Counting And Cardinality 
K.CC: Compare Numbers. 
K.CC.6  Identify whether the number of objects in one group is greater than, less than, or equal to the number of objects in another group, e.g., by using matching and counting strategies.1 

K.CC.7  Compare two numbers between 1 and 10 presented as written numerals. 
Number And Operations In Base Ten 
1.NBT: Understand Place Value. 
1.NBT.2  Understand that the two digits of a twodigit number represent amounts of tens and ones. Understand the following as special cases: 

1.NBT.3  Compare two twodigit numbers based on meanings of the tens and ones digits, recording the results of comparisons with the symbols >, =, and <. 
2.NBT: Use Place Value Understanding And Properties Of Operations To Add And Subtract. 
2.NBT.5  Fluently add and subtract within 100 using strategies based on place value, properties of operations, and/or the relationship between addition and subtraction. 
3.NBT: Use Place Value Understanding And Properties Of Operations To Perform MultiDigit Arithmetic.4 
3.NBT.2  Fluently add and subtract within 1000 using strategies and algorithms based on place value, properties of operations, and/or the relationship between addition and subtraction. 
5.NBT: Perform Operations With MultiDigit Whole Numbers And With Decimals To Hundredths. 
5.NBT.5  Fluently multiply multidigit whole numbers using the standard algorithm.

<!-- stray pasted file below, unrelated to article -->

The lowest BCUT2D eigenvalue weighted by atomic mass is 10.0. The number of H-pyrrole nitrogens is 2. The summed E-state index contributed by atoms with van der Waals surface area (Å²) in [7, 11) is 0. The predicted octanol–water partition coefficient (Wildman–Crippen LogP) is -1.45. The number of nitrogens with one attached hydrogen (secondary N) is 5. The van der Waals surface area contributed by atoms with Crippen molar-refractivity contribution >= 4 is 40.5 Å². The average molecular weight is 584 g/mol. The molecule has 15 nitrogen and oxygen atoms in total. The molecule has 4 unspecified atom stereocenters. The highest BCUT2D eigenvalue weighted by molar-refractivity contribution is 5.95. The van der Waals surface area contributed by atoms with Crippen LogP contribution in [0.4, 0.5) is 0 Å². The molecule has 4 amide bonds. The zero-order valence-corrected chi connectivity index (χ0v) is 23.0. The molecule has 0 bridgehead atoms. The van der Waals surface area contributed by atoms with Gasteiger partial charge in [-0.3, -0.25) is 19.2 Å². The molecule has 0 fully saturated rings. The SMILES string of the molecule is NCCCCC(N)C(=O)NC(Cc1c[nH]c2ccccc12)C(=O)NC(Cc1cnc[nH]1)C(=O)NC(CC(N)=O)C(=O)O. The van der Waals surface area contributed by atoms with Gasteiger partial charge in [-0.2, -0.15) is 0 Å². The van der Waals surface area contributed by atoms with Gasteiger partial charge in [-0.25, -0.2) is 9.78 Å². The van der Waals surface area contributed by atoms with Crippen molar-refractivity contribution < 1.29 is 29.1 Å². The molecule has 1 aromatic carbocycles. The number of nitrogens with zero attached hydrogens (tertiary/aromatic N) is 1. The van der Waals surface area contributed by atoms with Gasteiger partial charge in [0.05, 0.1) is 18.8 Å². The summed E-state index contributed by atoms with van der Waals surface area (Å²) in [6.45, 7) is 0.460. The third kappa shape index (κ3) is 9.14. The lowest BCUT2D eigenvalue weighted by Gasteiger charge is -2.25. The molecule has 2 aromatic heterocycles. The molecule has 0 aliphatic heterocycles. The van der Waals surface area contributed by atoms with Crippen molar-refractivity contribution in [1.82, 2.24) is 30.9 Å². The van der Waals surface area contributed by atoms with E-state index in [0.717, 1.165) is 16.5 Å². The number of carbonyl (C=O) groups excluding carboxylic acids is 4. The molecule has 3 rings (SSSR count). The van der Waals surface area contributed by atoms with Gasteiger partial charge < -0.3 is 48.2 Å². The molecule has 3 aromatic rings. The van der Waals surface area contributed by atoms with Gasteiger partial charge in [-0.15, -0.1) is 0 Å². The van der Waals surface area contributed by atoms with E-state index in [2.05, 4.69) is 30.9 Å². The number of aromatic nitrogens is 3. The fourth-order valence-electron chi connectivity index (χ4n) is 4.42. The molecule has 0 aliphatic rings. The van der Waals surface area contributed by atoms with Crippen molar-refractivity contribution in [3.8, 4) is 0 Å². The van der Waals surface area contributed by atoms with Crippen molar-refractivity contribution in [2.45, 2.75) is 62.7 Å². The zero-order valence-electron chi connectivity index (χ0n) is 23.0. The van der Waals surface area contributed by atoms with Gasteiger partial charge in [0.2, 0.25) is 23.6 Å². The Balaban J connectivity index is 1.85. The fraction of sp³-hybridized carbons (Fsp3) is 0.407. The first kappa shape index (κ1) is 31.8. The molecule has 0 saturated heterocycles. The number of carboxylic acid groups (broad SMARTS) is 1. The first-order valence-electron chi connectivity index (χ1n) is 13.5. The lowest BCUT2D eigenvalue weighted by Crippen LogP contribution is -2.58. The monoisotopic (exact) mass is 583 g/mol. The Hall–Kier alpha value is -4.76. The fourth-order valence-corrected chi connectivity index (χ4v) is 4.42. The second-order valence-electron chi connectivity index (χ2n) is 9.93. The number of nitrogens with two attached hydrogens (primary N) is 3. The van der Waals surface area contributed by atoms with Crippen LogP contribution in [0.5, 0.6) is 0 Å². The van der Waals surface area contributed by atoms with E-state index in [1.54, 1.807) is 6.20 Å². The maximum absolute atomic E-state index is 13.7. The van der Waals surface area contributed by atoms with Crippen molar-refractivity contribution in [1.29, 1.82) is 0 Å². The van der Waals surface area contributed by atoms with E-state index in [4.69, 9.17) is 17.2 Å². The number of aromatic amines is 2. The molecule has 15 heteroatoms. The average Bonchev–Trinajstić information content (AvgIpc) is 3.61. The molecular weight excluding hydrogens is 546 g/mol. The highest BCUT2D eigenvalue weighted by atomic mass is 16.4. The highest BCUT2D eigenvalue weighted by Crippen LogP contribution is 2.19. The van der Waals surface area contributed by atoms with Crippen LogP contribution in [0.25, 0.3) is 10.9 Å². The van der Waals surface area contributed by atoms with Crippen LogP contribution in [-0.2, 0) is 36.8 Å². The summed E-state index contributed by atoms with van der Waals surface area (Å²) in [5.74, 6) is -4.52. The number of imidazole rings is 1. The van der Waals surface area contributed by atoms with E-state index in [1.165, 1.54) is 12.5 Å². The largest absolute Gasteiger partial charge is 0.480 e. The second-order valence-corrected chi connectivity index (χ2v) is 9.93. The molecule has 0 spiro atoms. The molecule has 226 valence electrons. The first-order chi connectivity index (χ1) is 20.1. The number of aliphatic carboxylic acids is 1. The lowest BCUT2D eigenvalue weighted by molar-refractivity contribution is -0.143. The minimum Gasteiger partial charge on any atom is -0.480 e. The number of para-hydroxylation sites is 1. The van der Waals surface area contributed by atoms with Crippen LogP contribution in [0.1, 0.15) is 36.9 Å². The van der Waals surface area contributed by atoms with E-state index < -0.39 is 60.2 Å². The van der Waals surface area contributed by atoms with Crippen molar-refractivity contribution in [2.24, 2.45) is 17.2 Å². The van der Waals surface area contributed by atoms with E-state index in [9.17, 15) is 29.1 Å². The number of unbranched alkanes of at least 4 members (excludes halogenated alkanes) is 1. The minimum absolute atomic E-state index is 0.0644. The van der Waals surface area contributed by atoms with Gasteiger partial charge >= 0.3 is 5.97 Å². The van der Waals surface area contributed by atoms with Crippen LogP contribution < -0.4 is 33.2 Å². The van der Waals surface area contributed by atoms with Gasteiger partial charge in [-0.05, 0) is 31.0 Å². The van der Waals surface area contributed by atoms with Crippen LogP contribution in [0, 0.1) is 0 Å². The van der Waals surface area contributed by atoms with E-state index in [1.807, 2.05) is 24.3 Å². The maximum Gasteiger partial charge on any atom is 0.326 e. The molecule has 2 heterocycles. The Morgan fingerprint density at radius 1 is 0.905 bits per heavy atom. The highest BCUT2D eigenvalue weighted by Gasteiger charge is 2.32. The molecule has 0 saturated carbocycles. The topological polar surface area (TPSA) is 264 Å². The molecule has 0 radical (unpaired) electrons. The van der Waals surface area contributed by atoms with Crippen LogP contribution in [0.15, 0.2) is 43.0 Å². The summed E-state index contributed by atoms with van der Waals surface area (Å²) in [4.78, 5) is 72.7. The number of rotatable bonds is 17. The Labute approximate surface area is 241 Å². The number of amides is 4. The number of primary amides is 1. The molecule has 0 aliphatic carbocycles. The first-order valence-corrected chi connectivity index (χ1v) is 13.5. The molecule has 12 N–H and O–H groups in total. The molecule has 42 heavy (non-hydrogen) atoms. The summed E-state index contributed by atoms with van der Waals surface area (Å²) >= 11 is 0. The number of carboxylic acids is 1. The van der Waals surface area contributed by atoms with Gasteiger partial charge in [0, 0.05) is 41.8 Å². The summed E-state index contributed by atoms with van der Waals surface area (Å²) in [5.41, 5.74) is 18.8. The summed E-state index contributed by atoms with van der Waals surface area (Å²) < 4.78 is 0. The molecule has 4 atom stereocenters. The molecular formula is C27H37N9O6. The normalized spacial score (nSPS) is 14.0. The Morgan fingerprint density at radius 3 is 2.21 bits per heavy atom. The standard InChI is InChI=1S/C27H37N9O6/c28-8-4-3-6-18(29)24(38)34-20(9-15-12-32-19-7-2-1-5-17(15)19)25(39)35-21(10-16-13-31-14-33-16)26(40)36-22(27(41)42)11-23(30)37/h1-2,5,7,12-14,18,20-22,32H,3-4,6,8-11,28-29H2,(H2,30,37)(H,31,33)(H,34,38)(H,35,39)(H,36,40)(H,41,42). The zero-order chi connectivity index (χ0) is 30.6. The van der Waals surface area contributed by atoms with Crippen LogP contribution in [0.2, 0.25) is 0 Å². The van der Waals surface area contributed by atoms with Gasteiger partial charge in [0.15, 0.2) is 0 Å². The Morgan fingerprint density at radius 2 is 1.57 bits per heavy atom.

Number And Operations—Fractions 
5.NF: Apply And Extend Previous Understandings Of Multiplication And Division To Multiply And Divide Fractions. 
5.NF.4  Apply and extend previous understandings of multiplication to multiply a fraction or whole number by a fraction. 

5.NF.7  Apply and extend previous understandings of division to divide unit fractions by whole numbers and whole numbers by unit fractions.1 
Use Equivalent Fractions As A Strategy To Add And Subtract Fractions. 
5.NF.1  Add and subtract fractions with unlike denominators (including mixed numbers) by replacing given fractions with equivalent fractions in such a way as to produce an equivalent sum or difference of fractions with like denominators. For example, 2/3 + 5/4 = 8/12 + 15/12 = 23/12. (In general, a/b + c/d = (ad + bc)/bd.) 

5.NF.2  Solve word problems involving addition and subtraction of fractions referring to the same whole, including cases of unlike denominators, e.g., by using visual fraction models or equations to represent the problem. Use benchmark fractions and number sense of fractions 
4.NF: Build Fractions From Unit Fractions By Applying And Extending Previous Understandings Of Operations On Whole Numbers. 
4.NF.3  Understand a fraction a/b with a > 1 as a sum of fractions 1/b. a. 

4.NF.4  Apply and extend previous understandings of multiplication to multiply a fraction by a whole number. 
Extend Understanding Of Fraction Equivalence And Ordering. 
4.NF.1  Explain why a fraction a/b is equivalent to a fraction (n × a)/(n × b) by using visual fraction models, with attention to how the number and size of the parts differ even though the two fractions themselves are the same size. Use this principle to recognize and generate equivalent fractions. 

4.NF.2  Compare two fractions with different numerators and different denominators, e.g., by creating common denominators or numerators, or by comparing to a benchmark fraction such as 1/2. Recognize that comparisons are valid only when the two fractions refer to the same whole. Record the results of comparisons with symbols >, =, or <, and justify the conclusions, e.g., by using a visual fraction model.